On a separate note, re-elected union president Nigel Demery has vowed to increase industrial action from the current work-to-rule campaign, after being returned to the leadership with just under 66% support from votes casted (the remainder going to candidates who favoured a more conciliatory approach).
Undoubtedly the $1.4 billion profit will do nothing to calm the situation between the pilots and the company. Demery has not specified what type of action the pilots will take, except that it will not be the same maximum safety strategy adopted last year. He says that he will make one last approach to the company before a meeting on October 9.
Cathay Pacific Director Corporate Development Tony Tyler repeats that the company will not negotiate under threat of industrial action and that the airline will "move heaven and earth" if the pilots disrupt operations.
Cx flyboy From Hong Kong, joined Dec 1999, 6533 posts, RR: 55
Reply 3, posted (11 years 8 months 2 weeks 2 days 17 hours ago) and read 2029 times:
Never trust the speculation that comes before the results announcement, especially at Cathay!!! Management have been downplaying any possibility of profits and every Friday when we get our weekly staff news summary it's always doom and gloom, as it keeps employees in check. In fact I am surprise that they didn't find some way of diverting the profits so that they wouldn't be declared.. or maybe that's just me being cynical!
CXCPA From Hong Kong, joined May 2000, 387 posts, RR: 0
Reply 6, posted (11 years 8 months 2 weeks 2 days 13 hours ago) and read 1984 times:
Do anyone know why CX earn so much?? It is because people do not want to travel by American carriers after September 11, so CX have much business and American carriers lost much business! Checking employees is usual. The management can use these information to decide who can promote, who should be fired. But some naive employees do not know about this, they try to use these checkings as an excuse to demand something unrealistic (e.g pay rise)in the economy downturn....
So CX may....
No salary reduction or job lost is lucky!!!
Hopefully(or unfortunately), CX can sacks such naive employees because they can find replacement from bankrupted airlines. UAL may bankrupt soon. Those naive employees should stop dreaming now.
If some CX emplyees think that they cannot get something reasonble and/or CX management are poor, they should change their employers or operate a company themselves! They should not do something disgusting to achieve their demand....
Hkg82 From Hong Kong, joined Apr 2002, 1245 posts, RR: 1
Reply 8, posted (11 years 8 months 2 weeks 2 days 7 hours ago) and read 1956 times:
This is great news for CX & the second half should perform very well too. They've been adding capacity & increasing flight frequencies to key destinations such as LHR, LAX, BKK & AKL. The only thing worrying me is the pilots dispute, they are set to intensify the industrial action in the coming months & the union has issued a warning to CX that it will disrupt the schedule & severely affect passengers. Why oh why can't they just solve it once and for all?!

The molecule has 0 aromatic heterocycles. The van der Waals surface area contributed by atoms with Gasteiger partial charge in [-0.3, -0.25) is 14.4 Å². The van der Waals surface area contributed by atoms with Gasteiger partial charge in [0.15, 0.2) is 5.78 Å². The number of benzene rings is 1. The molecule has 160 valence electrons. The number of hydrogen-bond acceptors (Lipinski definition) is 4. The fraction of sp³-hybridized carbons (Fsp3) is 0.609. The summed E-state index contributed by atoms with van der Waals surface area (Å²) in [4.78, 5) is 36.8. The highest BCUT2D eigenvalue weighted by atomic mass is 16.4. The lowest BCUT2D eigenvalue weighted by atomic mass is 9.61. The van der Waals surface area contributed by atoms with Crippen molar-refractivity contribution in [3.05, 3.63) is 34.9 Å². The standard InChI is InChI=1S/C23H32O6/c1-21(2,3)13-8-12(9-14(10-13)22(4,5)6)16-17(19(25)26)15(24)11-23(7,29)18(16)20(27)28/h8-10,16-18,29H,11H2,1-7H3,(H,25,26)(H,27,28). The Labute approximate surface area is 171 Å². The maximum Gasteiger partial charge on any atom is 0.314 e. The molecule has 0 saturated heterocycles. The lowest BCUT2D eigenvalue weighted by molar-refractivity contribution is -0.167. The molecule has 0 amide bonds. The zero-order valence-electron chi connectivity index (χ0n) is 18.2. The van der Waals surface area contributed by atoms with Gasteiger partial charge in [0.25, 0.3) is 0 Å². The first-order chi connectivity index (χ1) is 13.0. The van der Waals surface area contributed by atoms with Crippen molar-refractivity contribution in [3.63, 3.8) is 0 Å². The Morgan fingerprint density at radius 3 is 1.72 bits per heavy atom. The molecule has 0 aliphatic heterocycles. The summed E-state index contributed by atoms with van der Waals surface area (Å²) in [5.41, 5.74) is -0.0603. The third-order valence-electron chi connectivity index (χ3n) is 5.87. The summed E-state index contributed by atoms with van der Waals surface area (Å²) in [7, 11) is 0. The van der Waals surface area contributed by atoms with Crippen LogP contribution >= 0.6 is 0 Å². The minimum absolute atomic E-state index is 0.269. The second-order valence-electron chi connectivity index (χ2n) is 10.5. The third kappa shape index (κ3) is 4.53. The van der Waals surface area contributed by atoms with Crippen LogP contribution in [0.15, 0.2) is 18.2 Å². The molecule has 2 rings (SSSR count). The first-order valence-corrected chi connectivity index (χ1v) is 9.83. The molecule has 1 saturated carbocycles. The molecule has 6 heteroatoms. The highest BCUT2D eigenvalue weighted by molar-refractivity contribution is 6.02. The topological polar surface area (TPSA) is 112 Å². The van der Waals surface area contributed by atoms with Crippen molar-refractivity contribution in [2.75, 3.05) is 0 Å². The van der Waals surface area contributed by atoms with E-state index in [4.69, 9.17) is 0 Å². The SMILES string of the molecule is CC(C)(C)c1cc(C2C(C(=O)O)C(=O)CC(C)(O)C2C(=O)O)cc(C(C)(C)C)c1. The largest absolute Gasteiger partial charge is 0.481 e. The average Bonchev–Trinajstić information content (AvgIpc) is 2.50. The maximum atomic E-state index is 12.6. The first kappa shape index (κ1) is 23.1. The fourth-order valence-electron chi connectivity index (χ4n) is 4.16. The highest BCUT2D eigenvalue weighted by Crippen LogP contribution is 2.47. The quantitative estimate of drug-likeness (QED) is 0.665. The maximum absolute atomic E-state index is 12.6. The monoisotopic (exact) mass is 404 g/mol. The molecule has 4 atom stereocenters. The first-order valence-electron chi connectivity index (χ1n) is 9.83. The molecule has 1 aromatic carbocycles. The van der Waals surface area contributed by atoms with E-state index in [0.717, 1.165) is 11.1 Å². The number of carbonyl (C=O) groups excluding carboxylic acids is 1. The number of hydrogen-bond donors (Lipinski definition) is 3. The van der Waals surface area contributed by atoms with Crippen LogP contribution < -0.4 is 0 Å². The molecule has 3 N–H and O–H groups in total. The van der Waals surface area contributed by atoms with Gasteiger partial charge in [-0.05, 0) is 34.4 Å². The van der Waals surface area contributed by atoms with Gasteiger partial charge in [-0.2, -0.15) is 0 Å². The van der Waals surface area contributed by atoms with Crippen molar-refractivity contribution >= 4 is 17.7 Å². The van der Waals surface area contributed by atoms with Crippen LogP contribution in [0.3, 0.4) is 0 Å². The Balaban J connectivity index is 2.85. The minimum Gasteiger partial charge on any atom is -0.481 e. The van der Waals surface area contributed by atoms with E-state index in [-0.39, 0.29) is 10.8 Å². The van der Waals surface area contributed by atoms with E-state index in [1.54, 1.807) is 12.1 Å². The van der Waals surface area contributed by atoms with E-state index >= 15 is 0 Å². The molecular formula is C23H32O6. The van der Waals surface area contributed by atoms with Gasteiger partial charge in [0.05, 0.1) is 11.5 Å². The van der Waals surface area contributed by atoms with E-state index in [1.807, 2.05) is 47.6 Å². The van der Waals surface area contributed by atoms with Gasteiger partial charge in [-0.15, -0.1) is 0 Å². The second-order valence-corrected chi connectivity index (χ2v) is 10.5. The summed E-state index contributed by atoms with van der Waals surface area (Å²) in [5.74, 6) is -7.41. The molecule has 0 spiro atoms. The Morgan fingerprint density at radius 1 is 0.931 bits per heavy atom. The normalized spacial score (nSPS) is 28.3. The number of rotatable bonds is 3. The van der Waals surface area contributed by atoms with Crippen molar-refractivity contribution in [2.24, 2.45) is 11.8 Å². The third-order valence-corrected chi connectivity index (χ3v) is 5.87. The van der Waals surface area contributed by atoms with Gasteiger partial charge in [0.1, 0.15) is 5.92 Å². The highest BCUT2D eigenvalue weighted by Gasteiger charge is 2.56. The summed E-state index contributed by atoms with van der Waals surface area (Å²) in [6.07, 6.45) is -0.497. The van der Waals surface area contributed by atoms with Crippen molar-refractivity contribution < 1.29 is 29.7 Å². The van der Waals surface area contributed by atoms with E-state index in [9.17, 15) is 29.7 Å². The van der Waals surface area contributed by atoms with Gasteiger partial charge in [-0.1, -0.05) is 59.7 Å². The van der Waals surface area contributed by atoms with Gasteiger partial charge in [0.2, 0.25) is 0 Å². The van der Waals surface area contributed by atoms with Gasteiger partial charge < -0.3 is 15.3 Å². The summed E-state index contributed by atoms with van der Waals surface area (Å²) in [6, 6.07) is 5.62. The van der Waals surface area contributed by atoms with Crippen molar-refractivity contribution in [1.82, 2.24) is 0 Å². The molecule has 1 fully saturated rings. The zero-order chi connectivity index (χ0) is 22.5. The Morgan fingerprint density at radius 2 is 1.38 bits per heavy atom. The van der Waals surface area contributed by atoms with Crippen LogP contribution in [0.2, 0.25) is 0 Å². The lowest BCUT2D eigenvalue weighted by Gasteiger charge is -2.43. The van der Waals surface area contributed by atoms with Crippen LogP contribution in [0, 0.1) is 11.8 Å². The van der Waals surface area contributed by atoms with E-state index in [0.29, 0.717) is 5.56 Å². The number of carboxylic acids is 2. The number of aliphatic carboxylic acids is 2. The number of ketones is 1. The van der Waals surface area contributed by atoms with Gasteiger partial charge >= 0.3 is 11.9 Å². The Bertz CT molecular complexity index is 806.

B-HXB From New Zealand, joined Jan 2001, 745 posts, RR: 0
Reply 9, posted (11 years 8 months 2 weeks 1 day 20 hours ago) and read 1925 times:
Re: the pilots' dispute. It doesn't actually help that neither group can seem to agree on what they are arguing over. Reading the South China Morning Post, the articles simply refer to the 'long running dispute' with no mention of what is actually the dispute!
If I remember rightly, the union wanted some change to rostering but CX claimed that the dispute was over pay. The strange thing was after CX fired those 51 pilots they gave the remainder a pay rise of about 4 - 9%. So if this is true, then shouldn't the solution be simple? CX pilots can accept a pay cut in return for the company making the requested changes to rostering. Thus CX will recoup any additional costs involved in adjusting the rostering and the pilots get what they want.
Of course this is a very simple view but as far as I have read in the media, this is what the dispute essentially boils down to.
Lutfi From China, joined Sep 2000, 759 posts, RR: 0
Reply 10, posted (11 years 8 months 2 weeks 1 day 20 hours ago) and read 1920 times:
The dispute was originally about rostering. However, in May 2001 the AOA withdrew from roster talks, and demanded pay, rostering and benefits talks.
The talks dragged on. CX management offered a “final” deal (about 4-9% pay increase, some improvement on rostering). However, this was a long way short of what the AOA wanted, so they went on LIA.
Cathay imposed the pay and roster deal anyway, and fired a bunch of pilots. Then they said that they won’t talk to the AOA while the AOA is still trying to hurt the company.
The AOA now mostly wants to get the fired pilots their jobs back, because the president of the AOA promised (before all this started) that there would be no deal until anyone fired during the dispute was reinstated.